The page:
Well, maybe I'd pay more. I know I'd pay more for an ebook that didn't carry around social annotations (or advertisements). Leasing the book to you seems like it would be a much more attractive strategy for a publisher. ( Michalko)

 

Google Is Polluting the Internet  (External site)

The Guardian   •  October 30, 2010

"We have public libraries. We need a public search engine." Guardian columnist Micah White says Google's de facto dominance of Web search is a danger to a public long inured to the insidious bias of advertising: "The danger of allowing an advertising company to control the index of human knowledge is too obvious to ignore." White's screed is a bit hyperbolic, but his underlying point is valid. Google's "do no evil" mantra is increasingly anachronistic in its quest for market hegemony.

True, we have public libraries. At least for now. Not clear to me that leads to the need for a public search engine. Again, I think what underpins this call to action from a non-librarian are values with which librarians self-identify—access, objectivity, quality, authority, etc. ( Michalko)

 

The Day the Internet Threw a Righteous Hissyfit About Copyright and Pie  (External site)

NPR   •  November 5, 2010

Fair use? A magazine editor takes an author's work (in this case, an apple pie recipe) and publishes it with a credit but without permission, claiming everything on the Web is in the "public domain." The facts in the story are still unfolding, but the editor's purported assertion raises the question: is this an isolated incident or a sign the public really needs another round of education on fair use and Web etiquette?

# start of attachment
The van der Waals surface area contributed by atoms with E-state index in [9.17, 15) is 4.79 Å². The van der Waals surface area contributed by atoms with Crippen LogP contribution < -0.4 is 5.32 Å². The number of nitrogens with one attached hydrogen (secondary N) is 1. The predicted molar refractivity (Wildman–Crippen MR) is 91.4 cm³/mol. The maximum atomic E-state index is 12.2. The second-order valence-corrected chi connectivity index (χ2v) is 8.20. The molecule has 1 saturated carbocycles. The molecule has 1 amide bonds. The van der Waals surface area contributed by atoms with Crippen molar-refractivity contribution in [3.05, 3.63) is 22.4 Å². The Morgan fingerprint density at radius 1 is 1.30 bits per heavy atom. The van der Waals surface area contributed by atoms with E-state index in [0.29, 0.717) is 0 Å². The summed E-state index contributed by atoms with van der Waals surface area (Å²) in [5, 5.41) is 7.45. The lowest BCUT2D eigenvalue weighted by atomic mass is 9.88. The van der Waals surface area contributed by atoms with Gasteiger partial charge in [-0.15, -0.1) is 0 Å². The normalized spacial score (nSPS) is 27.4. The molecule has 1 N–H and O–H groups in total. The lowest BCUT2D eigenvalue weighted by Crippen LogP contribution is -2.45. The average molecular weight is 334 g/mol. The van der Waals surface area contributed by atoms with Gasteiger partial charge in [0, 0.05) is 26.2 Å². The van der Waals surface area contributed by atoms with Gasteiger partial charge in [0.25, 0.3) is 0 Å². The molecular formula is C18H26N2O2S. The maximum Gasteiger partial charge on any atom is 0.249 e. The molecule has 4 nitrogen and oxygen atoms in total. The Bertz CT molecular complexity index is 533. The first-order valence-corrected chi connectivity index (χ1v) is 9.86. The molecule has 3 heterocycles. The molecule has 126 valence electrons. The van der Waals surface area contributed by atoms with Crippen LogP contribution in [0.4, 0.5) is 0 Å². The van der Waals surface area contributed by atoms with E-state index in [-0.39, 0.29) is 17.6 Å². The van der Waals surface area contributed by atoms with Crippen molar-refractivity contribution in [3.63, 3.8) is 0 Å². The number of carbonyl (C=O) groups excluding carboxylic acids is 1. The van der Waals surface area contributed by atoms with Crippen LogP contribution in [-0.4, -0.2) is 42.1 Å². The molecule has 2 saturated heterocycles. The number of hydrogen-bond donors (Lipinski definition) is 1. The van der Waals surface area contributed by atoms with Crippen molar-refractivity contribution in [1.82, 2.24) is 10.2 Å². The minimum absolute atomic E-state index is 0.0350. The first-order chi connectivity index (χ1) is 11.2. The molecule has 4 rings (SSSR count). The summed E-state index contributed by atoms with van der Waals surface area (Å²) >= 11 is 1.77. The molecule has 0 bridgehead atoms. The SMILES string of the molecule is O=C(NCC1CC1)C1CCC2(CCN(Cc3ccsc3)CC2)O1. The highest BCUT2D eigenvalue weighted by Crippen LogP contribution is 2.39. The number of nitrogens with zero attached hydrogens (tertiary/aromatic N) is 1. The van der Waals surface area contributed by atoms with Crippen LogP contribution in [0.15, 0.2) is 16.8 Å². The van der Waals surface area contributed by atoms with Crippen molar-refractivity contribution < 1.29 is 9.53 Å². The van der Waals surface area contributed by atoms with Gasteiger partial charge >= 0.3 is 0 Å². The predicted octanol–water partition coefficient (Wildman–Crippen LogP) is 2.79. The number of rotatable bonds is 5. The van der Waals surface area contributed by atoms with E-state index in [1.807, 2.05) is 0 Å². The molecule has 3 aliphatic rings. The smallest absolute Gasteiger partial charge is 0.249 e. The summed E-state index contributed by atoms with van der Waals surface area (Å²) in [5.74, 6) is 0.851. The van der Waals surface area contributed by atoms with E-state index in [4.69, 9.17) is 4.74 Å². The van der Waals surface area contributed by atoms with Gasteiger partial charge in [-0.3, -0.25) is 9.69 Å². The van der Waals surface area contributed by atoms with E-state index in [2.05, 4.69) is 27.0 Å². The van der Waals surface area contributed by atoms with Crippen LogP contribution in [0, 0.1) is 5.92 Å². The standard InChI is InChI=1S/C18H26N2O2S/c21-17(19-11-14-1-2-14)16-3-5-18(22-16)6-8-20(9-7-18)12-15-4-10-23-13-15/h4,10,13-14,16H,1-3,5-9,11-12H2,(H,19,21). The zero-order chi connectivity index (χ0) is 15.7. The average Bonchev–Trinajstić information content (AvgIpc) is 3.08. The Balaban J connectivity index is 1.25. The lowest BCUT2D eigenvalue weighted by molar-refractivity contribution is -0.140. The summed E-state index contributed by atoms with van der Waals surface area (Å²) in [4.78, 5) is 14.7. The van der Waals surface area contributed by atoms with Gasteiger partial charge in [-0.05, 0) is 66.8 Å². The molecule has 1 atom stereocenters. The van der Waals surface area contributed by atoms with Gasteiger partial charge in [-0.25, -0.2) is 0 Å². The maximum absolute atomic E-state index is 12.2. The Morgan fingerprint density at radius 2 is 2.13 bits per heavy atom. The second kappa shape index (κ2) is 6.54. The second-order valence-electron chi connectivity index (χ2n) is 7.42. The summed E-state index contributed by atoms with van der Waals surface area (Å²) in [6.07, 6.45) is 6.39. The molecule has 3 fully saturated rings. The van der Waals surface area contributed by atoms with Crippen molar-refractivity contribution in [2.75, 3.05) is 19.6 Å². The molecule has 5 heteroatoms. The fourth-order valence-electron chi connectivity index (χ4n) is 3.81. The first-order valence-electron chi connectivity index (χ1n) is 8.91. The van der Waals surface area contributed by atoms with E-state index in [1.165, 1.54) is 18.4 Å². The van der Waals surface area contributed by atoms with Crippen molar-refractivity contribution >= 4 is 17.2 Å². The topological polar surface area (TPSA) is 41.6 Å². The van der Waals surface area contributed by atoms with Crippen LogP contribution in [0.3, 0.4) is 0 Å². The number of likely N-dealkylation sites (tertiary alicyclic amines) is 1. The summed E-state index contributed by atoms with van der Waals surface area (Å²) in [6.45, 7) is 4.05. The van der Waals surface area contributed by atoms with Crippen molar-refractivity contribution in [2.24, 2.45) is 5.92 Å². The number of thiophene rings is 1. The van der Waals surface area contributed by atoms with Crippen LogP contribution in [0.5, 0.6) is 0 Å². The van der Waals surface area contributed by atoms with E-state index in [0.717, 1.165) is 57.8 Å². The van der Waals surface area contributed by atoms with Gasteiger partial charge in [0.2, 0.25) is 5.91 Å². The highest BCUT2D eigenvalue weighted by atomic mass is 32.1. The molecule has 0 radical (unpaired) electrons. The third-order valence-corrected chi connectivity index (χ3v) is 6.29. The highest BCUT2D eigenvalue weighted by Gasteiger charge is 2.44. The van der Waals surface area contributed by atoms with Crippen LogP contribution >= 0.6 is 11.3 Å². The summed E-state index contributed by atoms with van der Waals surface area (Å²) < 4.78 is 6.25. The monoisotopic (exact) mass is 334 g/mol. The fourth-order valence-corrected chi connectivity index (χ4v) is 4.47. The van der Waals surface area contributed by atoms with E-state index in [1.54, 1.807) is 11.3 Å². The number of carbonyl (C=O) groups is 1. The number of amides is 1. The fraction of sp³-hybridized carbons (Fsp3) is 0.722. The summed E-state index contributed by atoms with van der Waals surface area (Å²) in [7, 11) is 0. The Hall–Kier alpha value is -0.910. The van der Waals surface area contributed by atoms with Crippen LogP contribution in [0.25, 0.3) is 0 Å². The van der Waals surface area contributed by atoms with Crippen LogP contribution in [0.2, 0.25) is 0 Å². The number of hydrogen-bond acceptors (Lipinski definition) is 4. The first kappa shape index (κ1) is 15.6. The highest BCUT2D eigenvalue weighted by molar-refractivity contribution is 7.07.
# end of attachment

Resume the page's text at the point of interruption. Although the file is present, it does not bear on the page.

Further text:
A good story that features the inability to recognize the distinction between "publicly available" and "public domain." I'm afraid that there are lots more people than we'd like who see this as a distinction without a difference. ( Michalko)

 

In Their Own Words: British Novelists | Interviews with Remarkable Modern Writers  (External site)

BBC Archives

Just for fun. Enjoy this fascinating series of insightful interviews with 40 British authors. Listen to W. Somerset Maugham defend his choice of "the 10 best novels"; T.H. White's recriminations against his critics and the British tax system; Iris Murdoch on philosophy and writing; and why there's no sex in P.G. Wodehouse novels.

A great effort that releases some of the BBC's wonderful video archives. That's the recently-deceased Frank Kermode interviewing Murdoch. I went straight for the Virginia Wolfe clip. Taken down for copyright reasons. ( Michalko)

 

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  • 2011 Annual RLG Partnership Meeting and Symposium
    8-10 June 2011
    Georgetown University Hotel and Conference Center, Washington, D.C. USA
    Details Coming Soon

 

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Above the Fold is a Web-based newsletter published by OCLC Research. It has been developed to serve a broad international readership from libraries, archives and museums. News items are supplied weekly under contract by Suzanne Douglas, Ibis Communications Inc. Research items are supplied by staff in OCLC Research. Please send comments and questions about this or other issues to rlg@oclc.org.